Interest in CBD is growing fast these days, with an increasing body of credible scientific research pointing to this cannabinoid's numerous medicinal properties. This post is intended to clear up some of the questions about CBD in traditional strains.
If you are looking for CBD-rich traditional cannabis plants then you are best to look at charas and hashish strains or at fibre hemp strains (but RSC has only once sold an 'indica var. chinensis' hemp strain from Northern Laos).
Strains from the Himalaya, Middle East, and Hindu Kush such as the Parvati, Mazar-i-Sharif, and Lebanese can be expected to show medically useful quantities of CBD in something like 75% of plants.
Evidence suggests that there are three basic types of 'chemotype' which will show in a crop of traditional hashish plants:
1. Type 1 plants: high THC, low CBD
2. Type 2 plants: roughly equal amounts of THC and CBD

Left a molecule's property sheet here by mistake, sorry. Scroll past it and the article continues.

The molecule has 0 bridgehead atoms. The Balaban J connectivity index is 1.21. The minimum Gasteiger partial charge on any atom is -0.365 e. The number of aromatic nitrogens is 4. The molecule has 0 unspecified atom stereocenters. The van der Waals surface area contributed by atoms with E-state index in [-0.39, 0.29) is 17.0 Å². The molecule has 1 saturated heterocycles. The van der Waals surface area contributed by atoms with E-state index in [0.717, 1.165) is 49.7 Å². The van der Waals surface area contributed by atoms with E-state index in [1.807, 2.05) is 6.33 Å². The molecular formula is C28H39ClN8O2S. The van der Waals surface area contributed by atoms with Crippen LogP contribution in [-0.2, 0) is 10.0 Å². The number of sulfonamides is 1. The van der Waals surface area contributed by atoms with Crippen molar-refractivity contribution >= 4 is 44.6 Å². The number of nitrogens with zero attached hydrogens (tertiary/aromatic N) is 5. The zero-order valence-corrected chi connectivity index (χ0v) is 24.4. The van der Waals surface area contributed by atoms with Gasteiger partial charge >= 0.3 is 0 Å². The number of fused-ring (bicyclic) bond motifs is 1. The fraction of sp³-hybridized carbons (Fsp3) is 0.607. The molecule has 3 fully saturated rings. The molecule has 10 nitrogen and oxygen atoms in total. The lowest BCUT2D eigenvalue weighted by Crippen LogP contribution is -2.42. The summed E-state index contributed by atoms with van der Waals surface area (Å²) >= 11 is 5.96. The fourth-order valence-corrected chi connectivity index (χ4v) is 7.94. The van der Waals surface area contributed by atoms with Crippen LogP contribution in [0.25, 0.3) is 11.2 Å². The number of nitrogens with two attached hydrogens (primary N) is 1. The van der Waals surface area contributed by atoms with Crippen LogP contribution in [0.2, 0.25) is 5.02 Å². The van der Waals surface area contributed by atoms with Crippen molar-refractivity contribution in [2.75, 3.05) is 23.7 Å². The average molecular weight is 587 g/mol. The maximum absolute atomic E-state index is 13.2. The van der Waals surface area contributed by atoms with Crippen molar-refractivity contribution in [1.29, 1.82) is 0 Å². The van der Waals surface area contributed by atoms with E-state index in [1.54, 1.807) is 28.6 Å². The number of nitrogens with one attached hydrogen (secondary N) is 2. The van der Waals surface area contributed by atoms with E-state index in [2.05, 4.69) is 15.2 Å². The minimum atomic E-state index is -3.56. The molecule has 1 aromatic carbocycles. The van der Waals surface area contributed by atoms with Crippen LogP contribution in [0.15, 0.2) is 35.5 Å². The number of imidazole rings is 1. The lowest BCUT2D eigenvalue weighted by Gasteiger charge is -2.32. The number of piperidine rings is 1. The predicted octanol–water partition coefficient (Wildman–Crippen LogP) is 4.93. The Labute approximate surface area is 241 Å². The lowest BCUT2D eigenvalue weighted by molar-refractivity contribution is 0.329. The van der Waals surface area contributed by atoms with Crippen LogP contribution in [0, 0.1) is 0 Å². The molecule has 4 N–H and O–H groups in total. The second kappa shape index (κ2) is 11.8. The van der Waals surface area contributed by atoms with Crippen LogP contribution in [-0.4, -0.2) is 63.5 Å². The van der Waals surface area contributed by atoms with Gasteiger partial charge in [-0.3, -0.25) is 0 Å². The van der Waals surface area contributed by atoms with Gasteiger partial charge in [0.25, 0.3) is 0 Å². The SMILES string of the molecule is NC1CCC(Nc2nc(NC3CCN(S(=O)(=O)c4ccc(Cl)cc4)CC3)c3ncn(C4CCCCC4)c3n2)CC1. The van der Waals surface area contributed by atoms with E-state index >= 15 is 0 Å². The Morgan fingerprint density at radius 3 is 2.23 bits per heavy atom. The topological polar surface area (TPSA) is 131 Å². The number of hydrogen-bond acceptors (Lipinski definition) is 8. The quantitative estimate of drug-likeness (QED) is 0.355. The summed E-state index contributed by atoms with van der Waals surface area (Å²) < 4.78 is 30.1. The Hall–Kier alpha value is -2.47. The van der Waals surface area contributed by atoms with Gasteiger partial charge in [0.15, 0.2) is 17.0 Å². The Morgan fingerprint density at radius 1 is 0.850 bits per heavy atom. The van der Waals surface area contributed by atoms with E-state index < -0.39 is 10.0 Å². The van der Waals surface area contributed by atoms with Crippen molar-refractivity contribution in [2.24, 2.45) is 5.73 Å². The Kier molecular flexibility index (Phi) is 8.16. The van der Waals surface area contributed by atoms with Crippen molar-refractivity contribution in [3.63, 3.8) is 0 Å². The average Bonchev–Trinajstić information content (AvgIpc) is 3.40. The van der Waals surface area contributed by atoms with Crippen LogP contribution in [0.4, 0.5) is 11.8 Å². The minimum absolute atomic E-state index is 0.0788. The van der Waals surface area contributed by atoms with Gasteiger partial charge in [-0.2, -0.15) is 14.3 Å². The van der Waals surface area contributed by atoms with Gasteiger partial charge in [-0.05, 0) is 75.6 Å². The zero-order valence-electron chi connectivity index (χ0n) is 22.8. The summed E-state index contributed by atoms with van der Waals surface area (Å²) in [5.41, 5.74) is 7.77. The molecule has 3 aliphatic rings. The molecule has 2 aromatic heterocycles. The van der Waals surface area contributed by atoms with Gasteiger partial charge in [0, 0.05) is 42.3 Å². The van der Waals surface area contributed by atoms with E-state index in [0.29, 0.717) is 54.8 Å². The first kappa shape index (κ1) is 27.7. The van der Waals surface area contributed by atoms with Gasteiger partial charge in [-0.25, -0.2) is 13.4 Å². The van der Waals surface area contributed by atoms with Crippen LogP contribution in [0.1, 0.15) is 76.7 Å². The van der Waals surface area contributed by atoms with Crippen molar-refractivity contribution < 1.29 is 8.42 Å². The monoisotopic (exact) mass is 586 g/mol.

3. Type 3 plants: high CBD, low THC plants
Type 2 plants can be expected to make up about half of any crop, and Type 3 plants about a quarter.
Unlike hashish and charas plants, most tropical ganja strains don't contain medically useful amounts of CBD. So that rules out varieties like Kerala, Thai, and Highland Lao. The reason for that is that ganja strains have had generations of selection for maximum potency (i.e. THC) and this has effectively bred the genes for CBD out (CBD is not psychoactive, contrary to the old urban myths).
A strain with good amounts of CBD tends to produce a more centred, clear, and grounded experience than high THC varieties do. For many people, this gives a more enjoyable and indulgent high. Notably, the Lebanese has shown some promising high-CBD chemotype plants, one of which is pictured below.